by Jeremy D. Morley
You are asked to prepare a prenuptial agreement between spouses of different nationalities, who have different prior countries of residency, assets in various international locations and future plans to relocate to one or more countries. Where do you start? And how do you protect yourself?
It is difficult enough preparing a prenuptial agreement for wealthy or potentially wealthy people when you only have to take into account the law of one jurisdiction. It is far harder and riskier when multiple jurisdictions come into play.
The following are some basic principles that the author has developed from handling a large variety of international prenuptial agreements over many years:
- This is a highly specialized area. There is much more risk for the family law practitioner who agrees to handle an international agreement than is the case with conventional prenuptial agreements. These matters are tricky, and they require great care. Do not handle international prenuptial agreement matters unless you have experience or are collaborating with an international family lawyer who handles them regularly.
- Ensure that one lawyer is both the “general” in charge of the entire process, the chief coordinator among the various lawyers in different jurisdictions that will be working on the prenuptial project, and the primary (or sometimes the sole) liaison with the client. If one lawyer is not clearly in charge there will probably be great confusion, lawyers will be tempted to jostle for a larger role than might be appropriate, the client will receive conflicting advice and important issues might never be addressed.
- Do not take on the process of drafting an international prenuptial agreement unless you are prepared to work with foreign counsel, to understand foreign law, to become familiar with different legal concepts as they may apply to your client's circumstances and to work in an environment in which there are no clear-cut rules or procedures in which you may often feel compelled to consult your malpractice policy.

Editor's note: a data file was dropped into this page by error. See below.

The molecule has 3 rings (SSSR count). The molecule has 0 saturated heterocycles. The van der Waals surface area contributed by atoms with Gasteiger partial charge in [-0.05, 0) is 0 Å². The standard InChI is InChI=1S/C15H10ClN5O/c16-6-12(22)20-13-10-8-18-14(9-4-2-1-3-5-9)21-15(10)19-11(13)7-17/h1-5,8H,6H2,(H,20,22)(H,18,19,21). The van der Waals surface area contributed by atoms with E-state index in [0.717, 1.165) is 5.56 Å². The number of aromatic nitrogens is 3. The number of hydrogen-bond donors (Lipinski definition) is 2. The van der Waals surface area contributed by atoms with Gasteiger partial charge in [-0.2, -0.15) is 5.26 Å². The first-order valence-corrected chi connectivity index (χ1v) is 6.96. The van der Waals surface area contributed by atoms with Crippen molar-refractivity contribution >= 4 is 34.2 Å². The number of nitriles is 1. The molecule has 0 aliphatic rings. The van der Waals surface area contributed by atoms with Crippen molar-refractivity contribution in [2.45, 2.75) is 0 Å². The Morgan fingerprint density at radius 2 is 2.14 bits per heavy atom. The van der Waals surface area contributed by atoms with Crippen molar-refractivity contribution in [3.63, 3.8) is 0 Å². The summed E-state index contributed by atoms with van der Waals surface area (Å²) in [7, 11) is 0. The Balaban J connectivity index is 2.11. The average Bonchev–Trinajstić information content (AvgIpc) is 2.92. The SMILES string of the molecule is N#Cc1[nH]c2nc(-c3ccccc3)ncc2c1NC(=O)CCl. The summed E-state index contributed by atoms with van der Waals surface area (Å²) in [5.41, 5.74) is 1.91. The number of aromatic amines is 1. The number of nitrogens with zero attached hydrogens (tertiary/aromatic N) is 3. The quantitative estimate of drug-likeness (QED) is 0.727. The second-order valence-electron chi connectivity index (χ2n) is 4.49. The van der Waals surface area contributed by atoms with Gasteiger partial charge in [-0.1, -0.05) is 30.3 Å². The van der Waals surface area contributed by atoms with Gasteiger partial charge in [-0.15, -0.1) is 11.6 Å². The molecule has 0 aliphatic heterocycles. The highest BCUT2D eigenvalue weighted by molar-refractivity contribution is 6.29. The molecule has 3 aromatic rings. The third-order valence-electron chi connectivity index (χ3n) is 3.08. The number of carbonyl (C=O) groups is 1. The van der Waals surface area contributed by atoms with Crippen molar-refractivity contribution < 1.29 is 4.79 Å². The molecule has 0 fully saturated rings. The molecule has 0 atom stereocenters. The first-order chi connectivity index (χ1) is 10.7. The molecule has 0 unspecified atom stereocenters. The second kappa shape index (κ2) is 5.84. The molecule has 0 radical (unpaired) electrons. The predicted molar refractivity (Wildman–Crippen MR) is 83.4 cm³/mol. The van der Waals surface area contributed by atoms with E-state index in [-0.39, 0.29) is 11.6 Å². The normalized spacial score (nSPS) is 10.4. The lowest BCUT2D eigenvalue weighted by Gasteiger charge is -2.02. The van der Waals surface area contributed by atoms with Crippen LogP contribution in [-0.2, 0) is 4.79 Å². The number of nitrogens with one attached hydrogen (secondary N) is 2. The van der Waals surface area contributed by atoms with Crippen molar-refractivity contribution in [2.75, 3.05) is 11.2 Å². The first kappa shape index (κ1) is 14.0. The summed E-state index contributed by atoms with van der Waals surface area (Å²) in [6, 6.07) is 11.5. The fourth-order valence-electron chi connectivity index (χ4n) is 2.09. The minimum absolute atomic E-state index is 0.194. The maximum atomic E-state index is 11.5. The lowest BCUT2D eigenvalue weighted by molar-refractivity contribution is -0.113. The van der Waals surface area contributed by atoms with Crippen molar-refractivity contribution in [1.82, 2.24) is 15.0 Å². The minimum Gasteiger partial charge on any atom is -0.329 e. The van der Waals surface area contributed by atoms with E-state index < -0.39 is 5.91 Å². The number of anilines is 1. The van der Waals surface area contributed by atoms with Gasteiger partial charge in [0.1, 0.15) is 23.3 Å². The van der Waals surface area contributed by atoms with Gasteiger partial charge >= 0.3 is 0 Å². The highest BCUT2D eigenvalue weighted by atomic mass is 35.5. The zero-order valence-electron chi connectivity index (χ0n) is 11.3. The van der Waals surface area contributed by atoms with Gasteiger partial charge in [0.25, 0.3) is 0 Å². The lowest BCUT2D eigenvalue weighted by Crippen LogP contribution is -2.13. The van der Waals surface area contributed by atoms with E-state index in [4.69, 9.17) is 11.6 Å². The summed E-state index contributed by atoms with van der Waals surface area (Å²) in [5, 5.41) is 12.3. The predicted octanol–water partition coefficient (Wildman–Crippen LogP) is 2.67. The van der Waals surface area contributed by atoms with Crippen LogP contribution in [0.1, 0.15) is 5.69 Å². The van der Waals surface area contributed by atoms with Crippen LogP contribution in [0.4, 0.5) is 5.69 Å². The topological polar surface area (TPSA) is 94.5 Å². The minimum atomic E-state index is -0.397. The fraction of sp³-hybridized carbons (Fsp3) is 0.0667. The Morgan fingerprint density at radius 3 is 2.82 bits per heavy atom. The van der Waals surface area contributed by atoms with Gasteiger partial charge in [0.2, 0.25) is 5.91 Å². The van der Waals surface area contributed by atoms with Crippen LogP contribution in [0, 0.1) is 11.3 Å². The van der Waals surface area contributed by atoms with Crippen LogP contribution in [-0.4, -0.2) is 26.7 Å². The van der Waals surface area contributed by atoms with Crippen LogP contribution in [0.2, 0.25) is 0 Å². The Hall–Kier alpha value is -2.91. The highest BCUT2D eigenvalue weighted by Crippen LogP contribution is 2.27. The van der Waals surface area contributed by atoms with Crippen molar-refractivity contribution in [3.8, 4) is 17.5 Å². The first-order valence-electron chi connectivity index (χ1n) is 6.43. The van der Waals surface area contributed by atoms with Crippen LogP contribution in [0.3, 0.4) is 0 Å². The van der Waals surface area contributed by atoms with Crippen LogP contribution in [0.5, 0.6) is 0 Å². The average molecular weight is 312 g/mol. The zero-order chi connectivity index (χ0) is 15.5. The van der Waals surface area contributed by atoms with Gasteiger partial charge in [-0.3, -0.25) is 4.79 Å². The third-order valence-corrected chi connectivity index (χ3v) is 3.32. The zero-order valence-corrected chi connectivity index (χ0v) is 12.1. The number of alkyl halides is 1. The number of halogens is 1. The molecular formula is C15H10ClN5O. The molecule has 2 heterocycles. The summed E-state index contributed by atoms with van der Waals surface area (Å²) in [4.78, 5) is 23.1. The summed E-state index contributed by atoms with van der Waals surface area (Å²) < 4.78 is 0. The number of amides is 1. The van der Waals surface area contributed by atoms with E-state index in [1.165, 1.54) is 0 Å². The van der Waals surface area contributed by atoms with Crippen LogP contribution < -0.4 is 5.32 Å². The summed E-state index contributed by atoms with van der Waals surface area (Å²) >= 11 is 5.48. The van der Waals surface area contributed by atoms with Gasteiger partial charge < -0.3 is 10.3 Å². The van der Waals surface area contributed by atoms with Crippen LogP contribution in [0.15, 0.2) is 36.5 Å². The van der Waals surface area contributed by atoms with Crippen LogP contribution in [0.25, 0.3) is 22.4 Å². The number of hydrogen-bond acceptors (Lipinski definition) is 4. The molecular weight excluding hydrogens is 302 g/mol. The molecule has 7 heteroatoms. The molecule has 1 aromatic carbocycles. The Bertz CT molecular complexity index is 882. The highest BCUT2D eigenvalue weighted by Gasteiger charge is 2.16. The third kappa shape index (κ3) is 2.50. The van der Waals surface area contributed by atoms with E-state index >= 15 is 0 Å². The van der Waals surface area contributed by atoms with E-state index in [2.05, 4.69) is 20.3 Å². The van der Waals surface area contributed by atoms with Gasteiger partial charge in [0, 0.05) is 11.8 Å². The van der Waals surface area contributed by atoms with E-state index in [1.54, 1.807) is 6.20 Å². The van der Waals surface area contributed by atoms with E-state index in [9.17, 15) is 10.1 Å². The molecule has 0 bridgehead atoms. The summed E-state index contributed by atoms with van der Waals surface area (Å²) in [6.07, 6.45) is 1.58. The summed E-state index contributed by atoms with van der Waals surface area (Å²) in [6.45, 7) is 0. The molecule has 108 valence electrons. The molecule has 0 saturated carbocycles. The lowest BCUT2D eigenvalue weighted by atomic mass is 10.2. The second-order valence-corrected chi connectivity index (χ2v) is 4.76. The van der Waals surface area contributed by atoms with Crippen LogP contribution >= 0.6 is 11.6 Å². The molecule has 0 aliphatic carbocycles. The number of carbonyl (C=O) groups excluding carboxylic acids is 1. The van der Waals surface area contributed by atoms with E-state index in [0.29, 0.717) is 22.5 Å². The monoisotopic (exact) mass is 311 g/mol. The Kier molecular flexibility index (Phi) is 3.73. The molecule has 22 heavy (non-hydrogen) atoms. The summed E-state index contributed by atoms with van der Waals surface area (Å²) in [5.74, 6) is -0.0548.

- Make it clear to the client that, for example, you are admitted to practice only in Jurisdiction A (or perhaps A and B); that while you may have a little familiarity with Jurisdiction C, you are not admitted to practice there; that anything that you might say about the law of that jurisdiction is strictly subject to the client's confirmation with local counsel; that you have no familiarity with the laws of Jurisdictions D, E, and F; and that you will endeavor to find out what you can about the laws in those jurisdictions but you will need to rely on local counsel and that it is local counsel's advice upon whom the client will ultimately be relying. Back this up with a letter to the client and notes to your file.
- Obtain written authorization from the client to engage the services of local family lawyers in other jurisdictions for the purposes of advising as to the laws and procedures of their own jurisdictions.
- Be clear on client confidentiality when you hire a foreign lawyer. The rules vary considerably.
- Secure funding to cover all of the anticipated legal charges. It is critical to know that you may be responsible for the legal fees of lawyers you ask for help in foreign jurisdictions.
- Find out what fees each lawyer charges and how the lawyer expects to be paid. In some countries, fees are fixed by local law. You should establish a workable billing schedule. Foreign lawyers may not be accustomed to including a description of work performed in connection with billing. Some foreign attorneys may expect to be paid in advance. Others may demand payment periodically and refuse to continue until they are paid. Request an estimate of the total hours and costs of doing the work. Be clear who will be involved in the work and the fees charged by each participant.